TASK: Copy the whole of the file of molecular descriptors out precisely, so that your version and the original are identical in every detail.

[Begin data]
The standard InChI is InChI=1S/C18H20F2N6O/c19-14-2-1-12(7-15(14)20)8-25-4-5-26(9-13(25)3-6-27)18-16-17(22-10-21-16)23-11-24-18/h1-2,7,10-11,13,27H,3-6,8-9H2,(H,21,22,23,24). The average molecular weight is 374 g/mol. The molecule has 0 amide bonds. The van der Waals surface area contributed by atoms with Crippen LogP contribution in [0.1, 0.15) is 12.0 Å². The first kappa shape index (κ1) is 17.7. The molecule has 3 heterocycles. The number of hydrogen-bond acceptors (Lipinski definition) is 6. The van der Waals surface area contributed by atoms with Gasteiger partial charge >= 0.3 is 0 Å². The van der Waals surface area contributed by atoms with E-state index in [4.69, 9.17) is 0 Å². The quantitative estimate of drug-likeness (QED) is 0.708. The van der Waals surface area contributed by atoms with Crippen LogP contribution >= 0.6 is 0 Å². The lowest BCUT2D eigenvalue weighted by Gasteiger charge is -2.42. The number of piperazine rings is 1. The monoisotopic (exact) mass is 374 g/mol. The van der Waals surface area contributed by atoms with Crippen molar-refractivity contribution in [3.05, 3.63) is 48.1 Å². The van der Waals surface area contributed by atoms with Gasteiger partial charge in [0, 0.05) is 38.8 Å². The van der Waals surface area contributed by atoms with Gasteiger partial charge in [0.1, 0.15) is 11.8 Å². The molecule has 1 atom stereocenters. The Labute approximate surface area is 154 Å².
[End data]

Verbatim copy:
The standard InChI is InChI=1S/C18H20F2N6O/c19-14-2-1-12(7-15(14)20)8-25-4-5-26(9-13(25)3-6-27)18-16-17(22-10-21-16)23-11-24-18/h1-2,7,10-11,13,27H,3-6,8-9H2,(H,21,22,23,24). The average molecular weight is 374 g/mol. The molecule has 0 amide bonds. The van der Waals surface area contributed by atoms with Crippen LogP contribution in [0.1, 0.15) is 12.0 Å². The first kappa shape index (κ1) is 17.7. The molecule has 3 heterocycles. The number of hydrogen-bond acceptors (Lipinski definition) is 6. The van der Waals surface area contributed by atoms with Gasteiger partial charge >= 0.3 is 0 Å². The van der Waals surface area contributed by atoms with E-state index in [4.69, 9.17) is 0 Å². The quantitative estimate of drug-likeness (QED) is 0.708. The van der Waals surface area contributed by atoms with Crippen LogP contribution >= 0.6 is 0 Å². The lowest BCUT2D eigenvalue weighted by Gasteiger charge is -2.42. The number of piperazine rings is 1. The monoisotopic (exact) mass is 374 g/mol. The van der Waals surface area contributed by atoms with Crippen molar-refractivity contribution in [3.05, 3.63) is 48.1 Å². The van der Waals surface area contributed by atoms with Gasteiger partial charge in [0, 0.05) is 38.8 Å². The van der Waals surface area contributed by atoms with Gasteiger partial charge in [0.1, 0.15) is 11.8 Å². The molecule has 1 atom stereocenters. The Labute approximate surface area is 154 Å².